I have to admit that this was a bit of an educational experience for me. It’s not like I went into this knowing the answers and wanting to share my wisdom with the reader. As it turns out it seems that there’s been quite a bit of research on this topic. I guess that shouldn’t be surprising, given tea’s popularity. Since this is a short article that seeks to entertain (one hopes) rather than a dissertation, I’ll confine myself to sharing a few highlights.

One listing of the components of black tea reveals that it is composed of catechins, theaflavins, thearubigins, flavonols, methylxanthines (caffeine), phenolic acids and amino acids (theanine) and provides specific details on each of these compounds. For example, you might not have been aware – as I wasn’t – that there are separate and distinct flavonols, such as quercetin, keampherol, rutin or that there are phenolic acids like caffeic acid, quinic acid and gallic acid. None of which sound terribly appetizing but as an avid fan of black tea I can attest to the fact that the parts combine to make a pretty good whole.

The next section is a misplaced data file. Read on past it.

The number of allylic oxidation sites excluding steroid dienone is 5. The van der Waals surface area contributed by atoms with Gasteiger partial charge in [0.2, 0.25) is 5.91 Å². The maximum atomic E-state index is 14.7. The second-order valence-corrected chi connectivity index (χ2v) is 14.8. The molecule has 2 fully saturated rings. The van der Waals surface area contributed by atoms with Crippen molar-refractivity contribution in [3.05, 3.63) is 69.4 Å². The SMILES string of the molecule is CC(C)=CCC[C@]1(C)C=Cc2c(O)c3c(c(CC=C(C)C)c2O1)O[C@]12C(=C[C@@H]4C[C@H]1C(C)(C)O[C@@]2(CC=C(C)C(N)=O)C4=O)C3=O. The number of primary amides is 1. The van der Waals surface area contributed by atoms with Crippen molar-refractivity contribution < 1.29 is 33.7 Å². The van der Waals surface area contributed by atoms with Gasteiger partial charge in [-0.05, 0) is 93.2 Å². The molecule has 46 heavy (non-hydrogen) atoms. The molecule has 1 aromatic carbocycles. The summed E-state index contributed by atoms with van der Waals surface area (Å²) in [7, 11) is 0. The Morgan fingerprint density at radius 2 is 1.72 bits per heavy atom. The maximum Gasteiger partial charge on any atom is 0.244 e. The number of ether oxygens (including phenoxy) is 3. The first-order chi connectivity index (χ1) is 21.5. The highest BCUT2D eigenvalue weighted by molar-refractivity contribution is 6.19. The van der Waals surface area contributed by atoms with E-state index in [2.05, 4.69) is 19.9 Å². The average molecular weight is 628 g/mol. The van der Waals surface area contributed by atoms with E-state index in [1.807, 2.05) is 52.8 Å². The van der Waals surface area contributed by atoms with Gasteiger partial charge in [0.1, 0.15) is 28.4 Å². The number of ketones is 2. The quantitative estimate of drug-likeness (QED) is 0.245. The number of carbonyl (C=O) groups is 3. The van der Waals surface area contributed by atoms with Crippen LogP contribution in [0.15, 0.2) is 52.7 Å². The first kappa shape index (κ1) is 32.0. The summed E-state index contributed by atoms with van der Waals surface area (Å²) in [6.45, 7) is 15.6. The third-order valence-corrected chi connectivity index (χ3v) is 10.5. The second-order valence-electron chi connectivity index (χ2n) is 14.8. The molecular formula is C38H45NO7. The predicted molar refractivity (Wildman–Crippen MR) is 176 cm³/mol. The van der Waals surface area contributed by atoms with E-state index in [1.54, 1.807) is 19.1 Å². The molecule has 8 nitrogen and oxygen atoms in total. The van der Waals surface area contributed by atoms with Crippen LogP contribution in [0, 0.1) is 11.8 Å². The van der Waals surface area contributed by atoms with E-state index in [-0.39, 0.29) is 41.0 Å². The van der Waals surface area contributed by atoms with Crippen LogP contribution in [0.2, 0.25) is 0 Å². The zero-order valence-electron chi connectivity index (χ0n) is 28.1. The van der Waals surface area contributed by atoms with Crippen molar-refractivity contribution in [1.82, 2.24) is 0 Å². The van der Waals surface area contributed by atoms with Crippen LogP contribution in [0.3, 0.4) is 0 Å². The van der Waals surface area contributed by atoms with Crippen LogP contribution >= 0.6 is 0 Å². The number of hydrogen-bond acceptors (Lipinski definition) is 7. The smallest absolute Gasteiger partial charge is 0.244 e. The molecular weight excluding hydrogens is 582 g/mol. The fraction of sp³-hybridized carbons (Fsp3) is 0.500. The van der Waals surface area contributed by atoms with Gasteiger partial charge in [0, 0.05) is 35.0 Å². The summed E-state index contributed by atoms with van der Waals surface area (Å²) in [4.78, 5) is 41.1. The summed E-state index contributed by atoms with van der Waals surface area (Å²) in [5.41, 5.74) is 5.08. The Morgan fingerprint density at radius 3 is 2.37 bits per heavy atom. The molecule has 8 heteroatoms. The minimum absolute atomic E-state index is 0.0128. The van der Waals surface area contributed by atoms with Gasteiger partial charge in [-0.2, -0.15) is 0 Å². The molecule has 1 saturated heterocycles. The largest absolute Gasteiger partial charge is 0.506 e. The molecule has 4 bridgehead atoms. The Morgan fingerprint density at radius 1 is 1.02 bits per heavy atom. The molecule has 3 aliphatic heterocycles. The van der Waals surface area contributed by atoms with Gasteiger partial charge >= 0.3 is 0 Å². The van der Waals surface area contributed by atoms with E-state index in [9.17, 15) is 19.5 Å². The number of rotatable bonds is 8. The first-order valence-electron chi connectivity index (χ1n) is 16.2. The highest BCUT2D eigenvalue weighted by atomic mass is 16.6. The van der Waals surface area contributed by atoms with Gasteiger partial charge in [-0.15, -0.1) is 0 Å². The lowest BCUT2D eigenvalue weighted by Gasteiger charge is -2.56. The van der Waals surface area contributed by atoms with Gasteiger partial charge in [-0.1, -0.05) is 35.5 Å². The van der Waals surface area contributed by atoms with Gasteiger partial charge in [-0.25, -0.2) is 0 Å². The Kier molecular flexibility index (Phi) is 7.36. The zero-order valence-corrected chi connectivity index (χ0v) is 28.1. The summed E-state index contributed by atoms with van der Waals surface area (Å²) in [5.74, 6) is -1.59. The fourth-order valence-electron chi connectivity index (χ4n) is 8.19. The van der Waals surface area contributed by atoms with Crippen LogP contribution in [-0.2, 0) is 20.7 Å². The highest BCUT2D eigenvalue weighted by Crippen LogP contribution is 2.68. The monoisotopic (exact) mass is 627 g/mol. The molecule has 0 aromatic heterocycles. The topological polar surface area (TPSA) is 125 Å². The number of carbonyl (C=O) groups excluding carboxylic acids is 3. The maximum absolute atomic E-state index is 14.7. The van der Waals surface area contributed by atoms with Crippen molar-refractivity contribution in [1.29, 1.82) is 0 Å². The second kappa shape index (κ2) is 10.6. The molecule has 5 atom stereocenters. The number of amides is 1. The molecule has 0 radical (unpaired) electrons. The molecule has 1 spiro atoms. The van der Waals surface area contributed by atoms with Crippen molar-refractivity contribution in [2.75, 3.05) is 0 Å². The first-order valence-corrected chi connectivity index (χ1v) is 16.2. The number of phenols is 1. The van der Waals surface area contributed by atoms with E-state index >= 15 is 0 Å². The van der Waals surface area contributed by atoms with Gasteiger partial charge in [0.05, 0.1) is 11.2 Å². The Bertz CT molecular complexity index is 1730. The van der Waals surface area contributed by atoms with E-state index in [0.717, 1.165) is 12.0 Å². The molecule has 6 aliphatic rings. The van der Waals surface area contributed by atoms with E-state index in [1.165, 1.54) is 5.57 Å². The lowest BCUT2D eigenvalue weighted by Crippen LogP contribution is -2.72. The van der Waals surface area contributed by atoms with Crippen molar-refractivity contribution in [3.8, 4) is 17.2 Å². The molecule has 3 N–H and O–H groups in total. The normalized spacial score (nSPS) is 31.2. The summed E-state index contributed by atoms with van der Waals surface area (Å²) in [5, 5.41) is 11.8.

Here’s another take on black tea from India’s Upasi Tea Research Foundation. As they note, tea “contains a full complement of enzymes, biochemical intermediates, carbohydrates, proteins and lipids,” which they go on to describe in some detail.

Of course, with green tea being all the rage these days you might wonder what you’ll find in a cup of that. Not surprisingly, given that at all types of tea are derived from the same plant, there are a lot of things in common. For more details on all of this, as well as descriptions of each of the components, look here. This study of the relationship between tea’s components and perceived quality isn’t really geared to the layperson and the full results will cost you but it’s worth mentioning even so.

See more of William I. Lengeman’s articles here.